Cities are facing climate change. Urban areas are warming up. Storm water overflow is contaminating San Diego's beaches, bays and rivers. Development continues to encroach on the natural environment.
Green roofs (or "eco-roofs") provide a simple, practical solution to all these problems. San Diego's first commercial green roof was planted in March at Good Earth Plant Co. in Kearny Mesa. So far, the 1,700-square-foot demonstration garden is thriving in the midst of an industrial sea of blacktop and sheet metal.
Jim Mumford, CLP, president of Good Earth Plant Co., says it's a natural extension of his original business, which brought nature indoors. "Green roofs are successfully improving the environment and providing benefits for businesses and homes around the world. Why can't we bring this technology to San Diego and make them successful here?" said Mumford.
Green roofs are an engineered, lightweight roofing system that supports plants. Green roof technology is popular in Europe, and used in some North American cities including New York, Chicago, Toronto and Portland. But green roof technology is not well known in most of the United States.
Green roofs offer a number of benefits both to the environment, and to the businesses and residences that install them. Green roofs can:
¥ Prevent water pollution;
¥ Lower energy use;
¥ Lower ambient air temperatures, combating the urban heat island effect;
¥ Clean the air and add oxygen;
¥ Mitigate the loss of environment; and
¥ Extend the lifespan of the roof by two-three times.
Mumford is using his own business as the prototype project. The objectives for his green roof project include conducting a performance evaluation of plants, soil and irrigation. He will record rooftop temperature and stormwater runoff. All aspects will help yield a cost-benefit analysis, which Mumford hopes will prove green roofs are cost-effective for most homes and businesses.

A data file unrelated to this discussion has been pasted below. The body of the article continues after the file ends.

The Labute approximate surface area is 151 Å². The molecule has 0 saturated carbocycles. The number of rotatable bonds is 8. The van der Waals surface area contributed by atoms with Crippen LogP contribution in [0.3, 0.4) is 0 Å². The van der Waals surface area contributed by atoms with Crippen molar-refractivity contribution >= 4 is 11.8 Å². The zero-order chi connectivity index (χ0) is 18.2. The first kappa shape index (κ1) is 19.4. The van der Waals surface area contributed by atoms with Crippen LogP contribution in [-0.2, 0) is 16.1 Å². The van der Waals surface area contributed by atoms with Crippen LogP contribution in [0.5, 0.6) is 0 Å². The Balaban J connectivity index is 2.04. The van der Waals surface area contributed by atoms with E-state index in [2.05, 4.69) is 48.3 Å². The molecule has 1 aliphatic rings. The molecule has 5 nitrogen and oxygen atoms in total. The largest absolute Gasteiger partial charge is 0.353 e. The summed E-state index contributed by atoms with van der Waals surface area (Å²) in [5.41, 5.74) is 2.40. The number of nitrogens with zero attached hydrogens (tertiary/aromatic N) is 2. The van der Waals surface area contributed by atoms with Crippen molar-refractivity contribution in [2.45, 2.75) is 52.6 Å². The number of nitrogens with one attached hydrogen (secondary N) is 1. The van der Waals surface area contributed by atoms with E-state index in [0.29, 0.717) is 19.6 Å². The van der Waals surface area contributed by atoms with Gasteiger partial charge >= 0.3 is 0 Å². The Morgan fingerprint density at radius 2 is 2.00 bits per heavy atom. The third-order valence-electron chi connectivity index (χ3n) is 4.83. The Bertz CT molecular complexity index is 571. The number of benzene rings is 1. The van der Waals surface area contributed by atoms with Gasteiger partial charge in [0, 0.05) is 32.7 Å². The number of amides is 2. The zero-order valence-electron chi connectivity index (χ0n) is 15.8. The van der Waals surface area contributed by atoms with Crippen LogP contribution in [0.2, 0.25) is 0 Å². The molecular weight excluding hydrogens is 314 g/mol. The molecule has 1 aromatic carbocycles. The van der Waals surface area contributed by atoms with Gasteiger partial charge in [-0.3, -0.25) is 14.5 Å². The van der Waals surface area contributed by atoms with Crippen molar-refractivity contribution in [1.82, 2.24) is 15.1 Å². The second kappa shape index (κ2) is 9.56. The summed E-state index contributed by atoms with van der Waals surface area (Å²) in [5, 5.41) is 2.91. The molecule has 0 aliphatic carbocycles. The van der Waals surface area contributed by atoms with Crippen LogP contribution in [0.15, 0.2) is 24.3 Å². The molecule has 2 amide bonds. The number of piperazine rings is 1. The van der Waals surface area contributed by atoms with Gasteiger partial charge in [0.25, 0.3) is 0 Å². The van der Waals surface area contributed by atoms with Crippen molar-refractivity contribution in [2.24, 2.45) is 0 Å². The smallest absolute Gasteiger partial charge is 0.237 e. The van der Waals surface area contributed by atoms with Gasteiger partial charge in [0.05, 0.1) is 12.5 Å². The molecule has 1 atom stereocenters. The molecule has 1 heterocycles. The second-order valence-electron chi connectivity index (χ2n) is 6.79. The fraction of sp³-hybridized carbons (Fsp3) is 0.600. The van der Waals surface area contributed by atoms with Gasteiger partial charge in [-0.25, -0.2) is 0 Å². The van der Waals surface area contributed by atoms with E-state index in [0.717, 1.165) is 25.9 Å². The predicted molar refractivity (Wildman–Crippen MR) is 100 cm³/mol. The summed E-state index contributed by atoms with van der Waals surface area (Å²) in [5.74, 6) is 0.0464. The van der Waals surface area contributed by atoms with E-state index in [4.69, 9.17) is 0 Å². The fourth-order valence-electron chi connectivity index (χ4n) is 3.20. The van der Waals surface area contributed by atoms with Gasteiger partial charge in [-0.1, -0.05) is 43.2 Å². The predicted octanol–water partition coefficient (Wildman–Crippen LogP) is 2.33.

"We have to start getting serious about ways to improve our environment and reverse some of the damage we've done," said Mumford. "When you have children like I do, you start thinking about what we're going to leave behind for the next generation. I'm excited about creating this project and driving the market for green roof technology in San Diego."
Green roofs can consist of any appropriate type of plants from flowers to vegetables. Mumford has chosen regional native plants for lower water use and maximum environmental benefits, including succulents, grasses, bulbs and perennials that include alliums, primroses and asters among others.
Mumford also constructed a modular-style green roof on a second building. It uses large flat containers that sit in a grid to provide the growing platform for the plants. Mumford has chosen primarily varieties of sedums. They are a staple among green roofs and provide quick coverage. However, the drawback is that they require watering. As a green roof is geared toward sustainable architecture, water use needs to be kept to a minimum.
Mumford said about a third of the plants are thriving four months after planting. Another third are doing as expected, and the remaining third aren't growing as anticipated.
As San Diego's designated green roof champion, Mumford is putting together a committee to influence public policy and incentives including subsidies, rebates, accelerated permitting and density bonuses. He recently met with Gov. Arnold Schwarzenegger's legislative staff for the environment to advocate for green roof incentives including support of the Sustainable Building Act of 2007, and amending California's Title 24 Building Energy Efficiency Code to specifically include green roofs as a cool roof performance option.
For additional information, visit www.greenroofsandiego.com.